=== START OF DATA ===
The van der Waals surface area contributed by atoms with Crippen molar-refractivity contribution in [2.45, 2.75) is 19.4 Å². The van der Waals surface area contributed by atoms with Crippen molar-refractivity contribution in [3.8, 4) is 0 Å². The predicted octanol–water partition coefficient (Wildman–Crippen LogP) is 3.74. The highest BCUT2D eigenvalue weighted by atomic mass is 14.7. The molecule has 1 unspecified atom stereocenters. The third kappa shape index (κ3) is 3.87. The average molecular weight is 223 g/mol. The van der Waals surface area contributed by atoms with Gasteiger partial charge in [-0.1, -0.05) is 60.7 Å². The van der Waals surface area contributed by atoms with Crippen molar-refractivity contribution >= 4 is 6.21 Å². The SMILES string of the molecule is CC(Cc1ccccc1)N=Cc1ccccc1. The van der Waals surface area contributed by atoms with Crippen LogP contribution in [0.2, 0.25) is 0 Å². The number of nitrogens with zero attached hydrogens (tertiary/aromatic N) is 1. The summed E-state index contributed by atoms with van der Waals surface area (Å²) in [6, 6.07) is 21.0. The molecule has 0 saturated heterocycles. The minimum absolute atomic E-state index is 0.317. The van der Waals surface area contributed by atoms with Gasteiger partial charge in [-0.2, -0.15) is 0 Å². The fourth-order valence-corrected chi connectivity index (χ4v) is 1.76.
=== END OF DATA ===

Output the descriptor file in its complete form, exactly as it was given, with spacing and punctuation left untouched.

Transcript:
The van der Waals surface area contributed by atoms with Crippen molar-refractivity contribution in [2.45, 2.75) is 19.4 Å². The van der Waals surface area contributed by atoms with Crippen molar-refractivity contribution in [3.8, 4) is 0 Å². The predicted octanol–water partition coefficient (Wildman–Crippen LogP) is 3.74. The highest BCUT2D eigenvalue weighted by atomic mass is 14.7. The molecule has 1 unspecified atom stereocenters. The third kappa shape index (κ3) is 3.87. The average molecular weight is 223 g/mol. The van der Waals surface area contributed by atoms with Gasteiger partial charge in [-0.1, -0.05) is 60.7 Å². The van der Waals surface area contributed by atoms with Crippen molar-refractivity contribution >= 4 is 6.21 Å². The SMILES string of the molecule is CC(Cc1ccccc1)N=Cc1ccccc1. The van der Waals surface area contributed by atoms with Crippen LogP contribution in [0.2, 0.25) is 0 Å². The number of nitrogens with zero attached hydrogens (tertiary/aromatic N) is 1. The summed E-state index contributed by atoms with van der Waals surface area (Å²) in [6, 6.07) is 21.0. The molecule has 0 saturated heterocycles. The minimum absolute atomic E-state index is 0.317. The van der Waals surface area contributed by atoms with Gasteiger partial charge in [-0.2, -0.15) is 0 Å². The fourth-order valence-corrected chi connectivity index (χ4v) is 1.76.